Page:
Earlier this year my friend Doug asked me about the 1977 Folkways recording of Outer Banks music, “Between the Sound and the Sea.” He only had the vinyl version (but no turntable), so I loaned him my CD. That was my incentive to re-listen to the album, especially since my father, Lawton Howard, was featured playing a few tunes on his mandolin.

I was familiar with all of the songs, especially the Outer Banks classics, “Charlie Mason Pogie Boat,” the “Booze Yacht,” “Paddy’s Holler,” and “Let’s Keep the Holler Alive.” But the ballad of “Tom Daniels” (sung and played by Edgar Howard on his banjo) was less familiar. You can listen to a portion of the song here: https://folkways.si.edu/between-the-sound-and-the-sea-music-of-the-north-carolina-outer-banks/american-folk/music/album/smithsonian. Unfortunately, the sample does not include the four lines of the lyrics (but you can download the track for .99, download the entire album for $9.99, or buy the CD for $16.98).

Edgar Howard (1904-1990)
Edgar Howard (1904-1990)

Here are the lyrics:

Now Tom Daniels bought him a breechloader, for hunting down on the Banks.

He asked his friends Dicky and Dexter to join with him in rank.

Quawk Hammock, Quawk Hammock, Quawk Hammock’s the place to be gay.

And just about night, sunk the skiff(s) out of sight, and drove the Core sounders away.

 

The song seems to be just a fragment of a longer piece, and enigmatic, as well. So, what does the song mean?

I’m not absolutely sure who Tom Daniels was, but oral history suggests he was Thomas Tolson (b.1856), a fisherman and the son of a Daniel Tolson (?-?). It was common on Ocracoke to refer to a son by his first name plus his father’s first name. Thus, he became Thomas [Tolson], Daniel’s son…or simply “Tom Daniels.” Dicky may have been Richard (Dick) O’Neal (1877-1944). Dexter is probably William Dexter Ballance (1876-1914). A breechloader is a rifle that is loaded with ammunition from the rear (breech) end of the barrel.  “In rank” is probably a military term, used primarily to rhyme with “Banks”. Quawk Hammock is a marsh 12 miles NE of the village.

Karen Helms, the collector of the music writes this about the ballad in her liner notes:

“The ballad of Tom Daniels is believed by many Ocracoke villagers to have been composed by [James] Horatio Williams II [1873-1958] in the later part of the 19th century and handed down via the folk musicians there. This tells the partial story of an incident (believed to be true) about a confrontation between some villagers and a group from the Core Sound region of the Banks. Quork [or Quawk] Hammock was once a fishing and hunting camp on Ocracoke Island. Since fishing was then their main source of income, the spot was very competitive. According to this song, some men from Core Sound came up to ‘firelight’ one evening and were promptly chased away in flat bottom skiffs. As in most folk songs, there is probably another version to be found there among Core Sounders.”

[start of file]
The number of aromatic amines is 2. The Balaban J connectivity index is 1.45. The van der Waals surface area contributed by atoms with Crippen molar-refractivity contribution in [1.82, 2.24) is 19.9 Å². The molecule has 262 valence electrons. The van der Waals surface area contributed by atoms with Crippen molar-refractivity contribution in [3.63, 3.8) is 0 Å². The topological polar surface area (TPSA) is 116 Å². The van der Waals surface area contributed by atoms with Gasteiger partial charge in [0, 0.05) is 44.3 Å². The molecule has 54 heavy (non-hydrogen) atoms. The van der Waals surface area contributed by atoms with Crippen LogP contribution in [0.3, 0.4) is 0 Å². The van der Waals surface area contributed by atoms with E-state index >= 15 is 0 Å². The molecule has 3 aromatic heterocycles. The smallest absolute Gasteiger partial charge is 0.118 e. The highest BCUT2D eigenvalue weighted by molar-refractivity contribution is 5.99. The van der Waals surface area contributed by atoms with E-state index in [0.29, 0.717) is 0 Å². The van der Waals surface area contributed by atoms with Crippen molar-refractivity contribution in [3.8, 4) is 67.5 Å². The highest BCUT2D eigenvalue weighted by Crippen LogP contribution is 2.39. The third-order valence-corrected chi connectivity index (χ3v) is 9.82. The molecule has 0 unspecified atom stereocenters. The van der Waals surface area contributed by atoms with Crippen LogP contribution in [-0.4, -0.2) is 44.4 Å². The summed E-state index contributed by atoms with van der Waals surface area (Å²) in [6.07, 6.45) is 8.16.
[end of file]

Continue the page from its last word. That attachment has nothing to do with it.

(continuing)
When I listened to the song (and read the liner notes) for the first time in many years, I realized that when I initially heard the song almost 35 years ago I had no clue what the song was about, but I was now reminded that I had discovered the last line of the song in 2015 while researching the “1890 Ocracoke Oyster War.”

The Oyster War erupted when Lt. Francis Winslow, Jr. (1851-1908), USN, (who had been paid by the government to survey the oyster beds in Pamlico Sound) used his influence and newly-gained knowledge to begin aggressively harvesting oysters with sail-powered dredge boats and a work force from Core Sound, rather than the traditional hand tongs.

Winslow had been warned by Ocracoke oystermen that they would defend their beds with weapons. The situation was volatile, and a rebellion erupted. The Wilmington [NC] Messenger, described the situation in an article titled, “Civil War in Hyde County,” published Wednesday, February 5, 1890.

Clearly, I thought, the Ballad of Tom Daniels, contains just a small kernel of the original song composed by Horatio Williams, who was 17 years old when the Ocracoke Oyster War broke out. It recounts the victory of the O-cockers when they drove the Core Sound oyster fishermen out of Pamlico Sound. I wish we had the entire song, but at least a fragment survives.

You can read more about the Ocracoke Oyster War here: https://www.villagecraftsmen.com/1890-ocracoke-oyster-war/)

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The following article by Ralph Pool was published in The Virginian-Pilot, Sunday, July 3, 1960:

The Lost Colony never was lost. When Governor John White searched abandoned Fort Raleigh in 1590, his missing settlers were safe, well fed and presumably happy, scarcely a dozen miles away.

This is the theory brought to light last week by Marshall Layton Twiford, 83, of Norfolk, in a story by Victor Meekins in the Coastal Times published in Manteo, N.C.

The theory isn’t Twiford’s. Rather, it is a tradition stemming from the remote past in the East Lake section of Dare County, a region of woodlands and tangled marshes and sluggish creeks, which won wide recognition for the high quality of the corn liquor it produced in prohibition days.

Not many miles from East Lake, and some 10 miles up Milltail Creek from Alligator River, is a wooded area of some 5,000 acres known as Beechland. This land is rich and somewhat higher than the surrounding marshes. For many generations, until about a century ago, it was the abiding place for a thriving community. Then plague struck, many died, and the frightened survivors fled.